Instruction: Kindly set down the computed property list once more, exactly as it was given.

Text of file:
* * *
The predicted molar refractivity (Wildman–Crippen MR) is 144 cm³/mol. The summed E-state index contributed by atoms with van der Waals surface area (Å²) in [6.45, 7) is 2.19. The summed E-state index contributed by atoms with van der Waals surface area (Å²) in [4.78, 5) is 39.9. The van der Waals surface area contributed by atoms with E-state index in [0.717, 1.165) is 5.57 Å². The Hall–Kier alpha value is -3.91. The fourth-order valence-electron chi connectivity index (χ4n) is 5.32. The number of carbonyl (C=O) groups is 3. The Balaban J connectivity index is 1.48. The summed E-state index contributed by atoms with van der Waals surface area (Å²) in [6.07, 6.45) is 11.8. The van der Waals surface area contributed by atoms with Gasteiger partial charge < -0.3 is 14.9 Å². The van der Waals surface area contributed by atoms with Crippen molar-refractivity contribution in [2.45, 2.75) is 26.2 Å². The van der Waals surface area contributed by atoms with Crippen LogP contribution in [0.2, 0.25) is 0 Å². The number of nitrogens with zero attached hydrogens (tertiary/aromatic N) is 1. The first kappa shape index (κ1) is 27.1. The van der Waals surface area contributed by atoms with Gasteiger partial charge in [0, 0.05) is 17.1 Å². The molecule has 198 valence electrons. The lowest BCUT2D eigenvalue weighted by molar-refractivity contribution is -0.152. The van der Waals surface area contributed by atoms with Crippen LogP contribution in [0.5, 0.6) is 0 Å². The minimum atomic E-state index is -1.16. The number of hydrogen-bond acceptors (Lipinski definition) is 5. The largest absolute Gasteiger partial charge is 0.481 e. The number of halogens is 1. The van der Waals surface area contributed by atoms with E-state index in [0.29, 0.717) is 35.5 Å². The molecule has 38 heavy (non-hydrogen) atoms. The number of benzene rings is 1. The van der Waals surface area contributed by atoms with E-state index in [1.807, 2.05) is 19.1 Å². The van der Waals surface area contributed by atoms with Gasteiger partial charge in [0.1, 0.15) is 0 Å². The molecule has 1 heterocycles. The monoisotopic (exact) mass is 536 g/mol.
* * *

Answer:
The predicted molar refractivity (Wildman–Crippen MR) is 144 cm³/mol. The summed E-state index contributed by atoms with van der Waals surface area (Å²) in [6.45, 7) is 2.19. The summed E-state index contributed by atoms with van der Waals surface area (Å²) in [4.78, 5) is 39.9. The van der Waals surface area contributed by atoms with E-state index in [0.717, 1.165) is 5.57 Å². The Hall–Kier alpha value is -3.91. The fourth-order valence-electron chi connectivity index (χ4n) is 5.32. The number of carbonyl (C=O) groups is 3. The Balaban J connectivity index is 1.48. The summed E-state index contributed by atoms with van der Waals surface area (Å²) in [6.07, 6.45) is 11.8. The van der Waals surface area contributed by atoms with Gasteiger partial charge < -0.3 is 14.9 Å². The van der Waals surface area contributed by atoms with Crippen molar-refractivity contribution in [2.45, 2.75) is 26.2 Å². The van der Waals surface area contributed by atoms with Crippen LogP contribution in [0.2, 0.25) is 0 Å². The number of nitrogens with zero attached hydrogens (tertiary/aromatic N) is 1. The first kappa shape index (κ1) is 27.1. The van der Waals surface area contributed by atoms with Gasteiger partial charge in [0, 0.05) is 17.1 Å². The molecule has 198 valence electrons. The lowest BCUT2D eigenvalue weighted by molar-refractivity contribution is -0.152. The van der Waals surface area contributed by atoms with Crippen LogP contribution in [0.5, 0.6) is 0 Å². The minimum atomic E-state index is -1.16. The number of hydrogen-bond acceptors (Lipinski definition) is 5. The largest absolute Gasteiger partial charge is 0.481 e. The number of halogens is 1. The van der Waals surface area contributed by atoms with E-state index in [0.29, 0.717) is 35.5 Å². The molecule has 38 heavy (non-hydrogen) atoms. The number of benzene rings is 1. The van der Waals surface area contributed by atoms with E-state index in [1.807, 2.05) is 19.1 Å². The van der Waals surface area contributed by atoms with Gasteiger partial charge in [0.1, 0.15) is 0 Å². The molecule has 1 heterocycles. The monoisotopic (exact) mass is 536 g/mol.